NORTHWEST ARKANSAS, (KNWA/KFTA) — As COVID-19 cases continue to rise, hospitals are battling another challenge, staffing. A nursing shortage is forcing some to look for temporary nurses to fill the positions.
Travel nurse staffing agencies have a big job on their hands and they are working to fill thousands of positions for hospitals across the country looking for staff trained and ready to hit the ground running.
AYA Healthcare, VP of Account Management, Sophia Morris says the staffing shortage is being felt across the country. It’s especially concerning in hotspots like Missouri, Florida, and here in Arkansas since there is more of a demand for critical care staff to care for COVID patients.
Pre-pandemic the agency would see about 10 to 15 thousand job requests at a given time but now that has more than doubled.
“A lot of clinicians have decided to leave the bedside they are just flat out tired of patient care and they needed a break and so they are taking a break so we are seeing a decline and hospitals are experiencing vacancies as a result of that burnout,” said Morris.
She adds there is also an increase in demand in specialties that weren’t seen during the pandemic. She says some hospitals are making up those surgical procedures that were put on pause during the health crisis and so for example there is a need for operating room nurses.
Travel nurse, Jamye Perry says helping those in need is her calling. For the next eight weeks she’ll be working in Springfield Missouri, covered in full head-to-toe PPE caring for COVID patients.
Perry has worked the entire pandemic stationed in hospitals all over the country including in Florida, Arizona and Connecticut.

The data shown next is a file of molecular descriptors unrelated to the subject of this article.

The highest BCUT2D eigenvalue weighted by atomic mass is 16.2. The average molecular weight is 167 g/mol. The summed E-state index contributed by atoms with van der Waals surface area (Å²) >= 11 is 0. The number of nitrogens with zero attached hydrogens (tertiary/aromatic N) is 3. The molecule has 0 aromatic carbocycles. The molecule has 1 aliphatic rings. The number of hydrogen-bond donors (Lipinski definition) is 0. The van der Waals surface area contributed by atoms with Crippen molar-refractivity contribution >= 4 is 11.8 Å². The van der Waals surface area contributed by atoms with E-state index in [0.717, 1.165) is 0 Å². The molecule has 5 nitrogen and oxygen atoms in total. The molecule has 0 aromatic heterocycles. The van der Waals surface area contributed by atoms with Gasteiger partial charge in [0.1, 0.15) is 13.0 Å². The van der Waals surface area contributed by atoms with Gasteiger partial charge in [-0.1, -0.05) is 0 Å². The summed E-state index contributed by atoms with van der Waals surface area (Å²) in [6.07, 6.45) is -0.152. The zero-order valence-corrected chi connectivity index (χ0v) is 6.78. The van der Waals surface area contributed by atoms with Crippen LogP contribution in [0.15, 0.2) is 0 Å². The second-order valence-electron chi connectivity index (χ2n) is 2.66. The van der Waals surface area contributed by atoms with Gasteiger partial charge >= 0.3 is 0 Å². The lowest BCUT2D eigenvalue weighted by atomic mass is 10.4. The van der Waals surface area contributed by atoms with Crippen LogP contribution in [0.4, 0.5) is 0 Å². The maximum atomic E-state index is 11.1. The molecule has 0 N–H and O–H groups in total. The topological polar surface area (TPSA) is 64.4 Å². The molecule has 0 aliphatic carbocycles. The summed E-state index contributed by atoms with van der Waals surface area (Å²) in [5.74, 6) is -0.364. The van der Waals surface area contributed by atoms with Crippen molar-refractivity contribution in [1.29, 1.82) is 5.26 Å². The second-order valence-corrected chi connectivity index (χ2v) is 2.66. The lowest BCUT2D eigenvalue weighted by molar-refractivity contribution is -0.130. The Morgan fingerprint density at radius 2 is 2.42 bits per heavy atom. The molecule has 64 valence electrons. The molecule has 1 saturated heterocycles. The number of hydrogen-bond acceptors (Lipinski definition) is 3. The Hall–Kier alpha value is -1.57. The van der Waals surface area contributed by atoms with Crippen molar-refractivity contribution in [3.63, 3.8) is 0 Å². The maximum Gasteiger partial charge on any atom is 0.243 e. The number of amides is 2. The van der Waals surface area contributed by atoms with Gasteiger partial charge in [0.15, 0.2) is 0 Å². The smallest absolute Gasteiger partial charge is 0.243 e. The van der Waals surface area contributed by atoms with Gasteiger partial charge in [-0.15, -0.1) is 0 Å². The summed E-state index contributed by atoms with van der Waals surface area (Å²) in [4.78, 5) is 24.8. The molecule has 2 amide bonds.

In Springfield, Perry works in an open-air COVID unit. She describes it saying there are no walls, no rooms, but beds separated by portable dividers.
She says it’s tough and as much as you try to separate your emotions seeing so many people sick or die from this virus can take a toll on you.
“I’m seeing really good nurses that are just not handling it real well. You know it’s crunch time, and you either work together or you die, and that where we are at… like on a whole other level,” said Perry.
She says the majority of patients are unvaccinated. Now they do get some vaccinated people but those patients usually don’t end up in the ICU and their symptoms are not as severe.
Perry says we are at another critical point of this pandemic and she’s asking everyone to help by doing their part, by staying safe and reducing the spread of the coronavirus. She adds that this pandemic is far from over.
Hospitals are finding ways to attract workers by offering competitive contracts, increasing pay, and being more flexible with requirements. However, Morris says the demand is much higher than available workers.